We try to eat at least somewhat seasonally in our house, switching from fresh vegetables to frozen in the winter and following the fruit that is coming from Florida rather than further afield. Most of the year I skip over my fresh produce section in the store because there is minimal organic and we either have fresh vegetables from the farm or are working through our frozen stash.
Of course, I make exceptions but it always feels particularly strange and a little like a betrayal to buy tomatoes from someone else’s farm, especially from an anonymous supermarket source . Plus, if I do break down and buy a tomato in the winter they are usually pretty awful (like they have been in cold storage). So for the most part, we do not eat fresh tomatoes except during tomato season.
So, when the first tomatoes start to come in from our farm it is cause for a mini-celebration. This is our first tomato week, a little later than usual but they are full size (cherry tomatoes usually come first but they were planted later this year.) This year, we celebrated with fancy Capri salads with fresh mozzarella which seems increasingly available. The children are eating them sliced on plates with a little sea salt and enjoying the messy fingers. And we are eating them whole like apples.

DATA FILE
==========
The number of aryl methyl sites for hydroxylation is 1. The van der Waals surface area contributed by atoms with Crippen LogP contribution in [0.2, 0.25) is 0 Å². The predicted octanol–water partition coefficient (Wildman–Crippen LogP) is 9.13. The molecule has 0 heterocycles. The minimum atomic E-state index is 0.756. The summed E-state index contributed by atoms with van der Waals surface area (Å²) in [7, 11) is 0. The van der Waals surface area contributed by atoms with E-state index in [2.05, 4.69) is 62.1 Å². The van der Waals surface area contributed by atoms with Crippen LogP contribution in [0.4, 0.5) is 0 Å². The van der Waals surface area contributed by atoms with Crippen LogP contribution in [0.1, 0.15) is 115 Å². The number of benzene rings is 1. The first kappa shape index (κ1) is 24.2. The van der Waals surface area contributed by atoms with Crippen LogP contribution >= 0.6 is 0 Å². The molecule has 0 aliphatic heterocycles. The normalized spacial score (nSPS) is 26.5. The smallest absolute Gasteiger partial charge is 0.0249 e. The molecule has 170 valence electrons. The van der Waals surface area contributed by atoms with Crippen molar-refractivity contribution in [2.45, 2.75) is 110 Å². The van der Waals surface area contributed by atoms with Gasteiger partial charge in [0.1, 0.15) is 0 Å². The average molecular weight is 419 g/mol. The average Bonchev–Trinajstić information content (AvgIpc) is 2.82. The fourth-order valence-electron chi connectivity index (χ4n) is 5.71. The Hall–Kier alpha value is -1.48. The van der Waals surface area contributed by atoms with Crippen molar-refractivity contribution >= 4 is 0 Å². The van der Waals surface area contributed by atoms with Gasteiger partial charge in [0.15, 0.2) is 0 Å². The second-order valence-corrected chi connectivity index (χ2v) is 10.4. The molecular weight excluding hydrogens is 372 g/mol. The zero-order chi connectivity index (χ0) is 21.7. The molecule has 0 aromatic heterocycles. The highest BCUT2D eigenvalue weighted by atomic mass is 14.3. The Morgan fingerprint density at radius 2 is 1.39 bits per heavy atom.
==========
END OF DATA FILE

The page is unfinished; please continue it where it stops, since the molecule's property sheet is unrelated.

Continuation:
If all goes well (tss, tss) and we avoid pitfalls like early blight, late blight, blossom end rot and those horrible new invasive stink bugs, we could be picking tomatoes past Labor Day and even at a trickle until the first frost. We have had some tough tomato diseases blow through in the past few years, so we need luck, prayers, crossed fingers, precautions, enough (but not too much) rain and whatever else works. So while the tomatoes are coming in, we will make sure to enjoy them a little more knowing that we will miss them in the winter.
How will you enjoy the first tomatoes of the season?
This post originally appeared on kveller.com.
Kveller.com offers a Jewish twist on parenting, everything a Jewish family could need for raising Jewish children–including crafts, recipes, activities, Hebrew and Jewish names for babies…and advice from Mayim Bialik.